We sit down with sommelier and winemaker Patrick Cappiello to unpack the rise of his instantly cultish wine.
Forty Ounce Rose
Credit: Abby Hocking / Food & Wine

Three weeks ago, when Yes Way Rosé posted a photo of Patrick Cappiello’s just-released rosé to Instagram, the New York sommelier didn’t suspect that by the next month, the 1,200 or so cases he and winemaker Julien Braud had made would be gone. Or that his website for his wine label, Forty Ounce Wines, would begin to rake in 1,998 more pageviews than the usual two a day. And certainly not that local NYC wine shops would be telling him they’re getting up to 40 calls a day asking for his rosé, while consumers all around the country are emailing him for a case.

“Delish.com reached out to fact-check a blog post, not even for an interview, and that got syndicated and went everywhere. Before I knew it, I was on Good Morning, America and the news,” says the sommelier behind Rebelle in New York City. “The response has been crazy.”

We tried the wine last month—an unusual grab-bag of grapes (pineau d’aunis, gamay, côt, and merlot) turned into a refreshing, slightly mineral rosé—and we get the allure. It’s rosé! It looks like malt liquor! But in the midst of the Forty Ounce frenzy, we wondered: What does this say about wine drinkers today? And more importantly, have we reached peak rosé?

The Olde English-inspired packaging isn’t new. Last summer, Cappiello collaborated with Braud for their first wine, a Muscadet made with grapes from Braud’s biodynamic vineyards. (His family is the venerable Fief Aux Dames in France’s Loire Valley.) And to be fair, their small run of 500 bottles sold out in weeks when it made it to New York’s market, and later on 100 cases in California sold out in 24 hours. However, this is entirely different, according to Cappiello.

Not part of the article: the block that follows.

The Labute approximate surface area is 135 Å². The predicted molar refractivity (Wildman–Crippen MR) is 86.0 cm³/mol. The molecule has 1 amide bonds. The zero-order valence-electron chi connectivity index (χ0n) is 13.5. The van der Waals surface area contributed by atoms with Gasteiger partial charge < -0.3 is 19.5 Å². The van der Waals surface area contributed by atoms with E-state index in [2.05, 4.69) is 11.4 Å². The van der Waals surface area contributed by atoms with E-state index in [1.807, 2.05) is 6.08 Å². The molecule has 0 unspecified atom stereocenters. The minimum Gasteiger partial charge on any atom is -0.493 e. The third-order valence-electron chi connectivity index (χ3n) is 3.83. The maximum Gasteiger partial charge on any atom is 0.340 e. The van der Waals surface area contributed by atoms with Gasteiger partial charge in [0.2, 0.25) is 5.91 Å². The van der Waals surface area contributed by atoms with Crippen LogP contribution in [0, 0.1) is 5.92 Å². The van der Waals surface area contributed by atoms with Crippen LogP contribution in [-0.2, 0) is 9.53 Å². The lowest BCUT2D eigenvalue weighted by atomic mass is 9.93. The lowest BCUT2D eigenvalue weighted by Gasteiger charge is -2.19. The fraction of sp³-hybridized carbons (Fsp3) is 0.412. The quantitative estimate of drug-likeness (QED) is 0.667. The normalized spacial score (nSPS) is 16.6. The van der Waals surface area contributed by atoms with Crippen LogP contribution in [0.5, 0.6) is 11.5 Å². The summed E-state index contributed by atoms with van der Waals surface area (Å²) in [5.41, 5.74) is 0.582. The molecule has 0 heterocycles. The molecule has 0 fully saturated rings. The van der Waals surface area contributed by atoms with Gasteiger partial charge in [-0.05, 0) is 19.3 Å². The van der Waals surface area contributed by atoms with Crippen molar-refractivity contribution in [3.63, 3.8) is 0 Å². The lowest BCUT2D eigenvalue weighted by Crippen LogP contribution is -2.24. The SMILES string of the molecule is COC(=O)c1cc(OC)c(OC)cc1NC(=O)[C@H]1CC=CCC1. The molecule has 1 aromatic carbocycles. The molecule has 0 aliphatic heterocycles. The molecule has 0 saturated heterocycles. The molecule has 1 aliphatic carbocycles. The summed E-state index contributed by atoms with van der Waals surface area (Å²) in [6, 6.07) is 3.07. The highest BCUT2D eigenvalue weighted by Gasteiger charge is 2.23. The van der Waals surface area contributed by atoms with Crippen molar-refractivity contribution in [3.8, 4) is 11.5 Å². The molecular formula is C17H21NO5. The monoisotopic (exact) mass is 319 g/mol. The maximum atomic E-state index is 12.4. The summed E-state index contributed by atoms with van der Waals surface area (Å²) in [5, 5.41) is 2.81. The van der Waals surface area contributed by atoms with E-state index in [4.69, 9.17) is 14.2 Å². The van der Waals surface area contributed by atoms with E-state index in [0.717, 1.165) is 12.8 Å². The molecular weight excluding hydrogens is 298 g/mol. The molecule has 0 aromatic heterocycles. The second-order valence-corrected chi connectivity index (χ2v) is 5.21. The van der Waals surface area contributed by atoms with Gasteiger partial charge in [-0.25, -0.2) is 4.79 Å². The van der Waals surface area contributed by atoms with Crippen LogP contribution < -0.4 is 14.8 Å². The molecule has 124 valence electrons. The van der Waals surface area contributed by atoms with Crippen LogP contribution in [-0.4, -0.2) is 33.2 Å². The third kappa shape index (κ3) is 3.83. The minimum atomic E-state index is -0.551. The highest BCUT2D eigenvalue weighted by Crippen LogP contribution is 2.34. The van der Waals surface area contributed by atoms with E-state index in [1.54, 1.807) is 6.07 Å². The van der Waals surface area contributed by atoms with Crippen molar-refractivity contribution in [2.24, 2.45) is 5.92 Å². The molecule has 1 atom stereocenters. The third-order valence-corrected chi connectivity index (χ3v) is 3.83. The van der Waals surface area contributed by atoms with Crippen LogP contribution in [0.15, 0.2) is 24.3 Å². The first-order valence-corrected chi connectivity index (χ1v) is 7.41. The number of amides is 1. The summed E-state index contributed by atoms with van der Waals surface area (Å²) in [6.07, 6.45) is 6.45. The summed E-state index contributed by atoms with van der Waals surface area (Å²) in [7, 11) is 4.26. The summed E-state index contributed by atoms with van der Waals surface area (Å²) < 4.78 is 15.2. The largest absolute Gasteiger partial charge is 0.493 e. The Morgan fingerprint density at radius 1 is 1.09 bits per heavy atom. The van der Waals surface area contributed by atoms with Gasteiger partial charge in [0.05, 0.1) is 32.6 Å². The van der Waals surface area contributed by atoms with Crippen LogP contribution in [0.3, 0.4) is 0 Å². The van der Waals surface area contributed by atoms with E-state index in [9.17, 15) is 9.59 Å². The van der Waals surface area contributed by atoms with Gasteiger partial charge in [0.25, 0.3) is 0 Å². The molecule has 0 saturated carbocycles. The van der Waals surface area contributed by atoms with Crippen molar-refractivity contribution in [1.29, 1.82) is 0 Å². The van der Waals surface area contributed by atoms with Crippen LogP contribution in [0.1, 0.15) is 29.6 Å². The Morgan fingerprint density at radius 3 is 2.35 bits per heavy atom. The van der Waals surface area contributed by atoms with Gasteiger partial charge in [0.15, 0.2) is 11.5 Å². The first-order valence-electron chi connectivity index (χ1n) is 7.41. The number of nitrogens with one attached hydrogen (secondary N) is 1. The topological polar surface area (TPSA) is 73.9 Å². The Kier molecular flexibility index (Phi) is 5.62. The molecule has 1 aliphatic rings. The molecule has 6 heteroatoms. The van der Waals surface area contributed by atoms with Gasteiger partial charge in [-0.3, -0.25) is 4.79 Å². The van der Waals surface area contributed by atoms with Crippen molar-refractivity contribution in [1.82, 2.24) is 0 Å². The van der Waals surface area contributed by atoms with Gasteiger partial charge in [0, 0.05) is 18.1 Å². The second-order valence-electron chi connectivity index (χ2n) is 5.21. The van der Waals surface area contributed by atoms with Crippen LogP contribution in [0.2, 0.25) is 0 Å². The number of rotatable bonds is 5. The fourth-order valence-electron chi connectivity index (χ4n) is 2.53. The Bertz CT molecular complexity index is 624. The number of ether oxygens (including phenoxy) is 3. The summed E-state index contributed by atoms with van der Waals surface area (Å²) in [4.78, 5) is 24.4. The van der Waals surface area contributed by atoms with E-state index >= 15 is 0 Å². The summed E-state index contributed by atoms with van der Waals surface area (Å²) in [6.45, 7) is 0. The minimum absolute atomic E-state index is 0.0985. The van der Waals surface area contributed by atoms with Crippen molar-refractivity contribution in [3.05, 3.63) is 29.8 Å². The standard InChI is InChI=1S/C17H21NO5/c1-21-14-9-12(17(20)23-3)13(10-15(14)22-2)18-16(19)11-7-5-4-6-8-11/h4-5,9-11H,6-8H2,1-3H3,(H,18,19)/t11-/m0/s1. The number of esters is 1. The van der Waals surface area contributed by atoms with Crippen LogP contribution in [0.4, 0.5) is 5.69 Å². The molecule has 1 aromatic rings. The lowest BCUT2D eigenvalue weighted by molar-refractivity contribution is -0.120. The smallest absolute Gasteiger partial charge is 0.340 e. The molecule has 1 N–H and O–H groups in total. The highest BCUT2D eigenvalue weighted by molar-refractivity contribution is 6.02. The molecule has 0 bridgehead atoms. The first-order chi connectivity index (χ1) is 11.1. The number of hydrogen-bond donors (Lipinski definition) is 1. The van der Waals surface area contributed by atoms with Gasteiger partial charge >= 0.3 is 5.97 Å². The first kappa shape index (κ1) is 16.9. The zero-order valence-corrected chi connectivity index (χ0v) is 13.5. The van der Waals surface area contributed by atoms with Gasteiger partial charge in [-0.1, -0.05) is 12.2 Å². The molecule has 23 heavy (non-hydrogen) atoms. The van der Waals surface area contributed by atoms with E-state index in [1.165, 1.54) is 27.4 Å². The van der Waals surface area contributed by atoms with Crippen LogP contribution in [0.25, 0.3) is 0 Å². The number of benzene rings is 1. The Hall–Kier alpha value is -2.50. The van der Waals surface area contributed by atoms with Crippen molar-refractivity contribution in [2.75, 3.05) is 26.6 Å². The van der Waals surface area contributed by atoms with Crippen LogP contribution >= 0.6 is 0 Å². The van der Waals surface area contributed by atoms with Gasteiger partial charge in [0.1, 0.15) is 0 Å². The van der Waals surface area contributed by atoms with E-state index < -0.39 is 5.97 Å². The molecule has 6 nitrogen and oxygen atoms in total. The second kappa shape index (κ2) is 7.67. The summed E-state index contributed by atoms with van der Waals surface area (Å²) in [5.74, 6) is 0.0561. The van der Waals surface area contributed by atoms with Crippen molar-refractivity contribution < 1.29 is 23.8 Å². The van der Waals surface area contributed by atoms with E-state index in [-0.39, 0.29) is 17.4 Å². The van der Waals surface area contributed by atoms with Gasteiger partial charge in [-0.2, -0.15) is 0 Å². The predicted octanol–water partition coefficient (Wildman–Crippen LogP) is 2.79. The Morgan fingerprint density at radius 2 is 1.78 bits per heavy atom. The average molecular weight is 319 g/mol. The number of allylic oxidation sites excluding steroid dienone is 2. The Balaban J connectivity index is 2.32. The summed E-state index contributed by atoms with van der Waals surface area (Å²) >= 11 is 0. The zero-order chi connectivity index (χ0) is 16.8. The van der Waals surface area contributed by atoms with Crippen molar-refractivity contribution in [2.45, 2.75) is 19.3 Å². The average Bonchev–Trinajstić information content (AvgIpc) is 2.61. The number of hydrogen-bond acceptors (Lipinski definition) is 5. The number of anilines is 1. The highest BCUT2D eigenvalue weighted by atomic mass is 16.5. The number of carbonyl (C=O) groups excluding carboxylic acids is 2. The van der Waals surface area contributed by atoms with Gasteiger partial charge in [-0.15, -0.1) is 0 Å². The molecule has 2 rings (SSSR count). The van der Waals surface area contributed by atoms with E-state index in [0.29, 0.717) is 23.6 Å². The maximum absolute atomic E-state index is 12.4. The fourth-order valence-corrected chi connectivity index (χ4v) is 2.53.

Muscadet is an obscure thing. It’s kind of a wine geek’s region,” he says. “Sommeliers and wine buyers were the fuel behind the excitement, not consumers.”

The Muscadet became sort of a not-so-secret handshake among those in the wine industry, but it never trickled down to consumers. Fast-forward to now, the cusp of rosé season at a moment when rosé is gaining steam in the marketplace, and Forty Ounce Rosé is a mainstream hit.

“For a long time in our country, rosé was looked at as a sweet wine,” says Cappiello. “I’m Gen-X and I’m the child of parents who drank white Zinfandel and rosé, but now here comes a generation with parents who drank Pinot Grigio and don’t have any of the preconceived notion of rosé.”

Millenials are now discovering rosé for the first time, Cappiello explains, and they see the pink wine as a welcomed guest at barbecues and picnics, not just Mom and Dad’s juice. “We were in the right place at the right time,” he says. “But it’s put stress on what we’re doing.”

Despite the playful packaging, Cappiello and Braud are making serious wine for wine lovers to drink, not just to attract likes and upvotes. They’re doing things the old-school way—in small batches, with no conglomerate money. They feel like they're flying by the seats of their pants.

“I don’t want to be a trend. That wasn’t what we’re after,” Cappiello says. “We want to produce a wine that’s exciting to drink.”

So the two continue to chugging along, making more rosé and dreaming of new Forty Ounce Wines for the fall.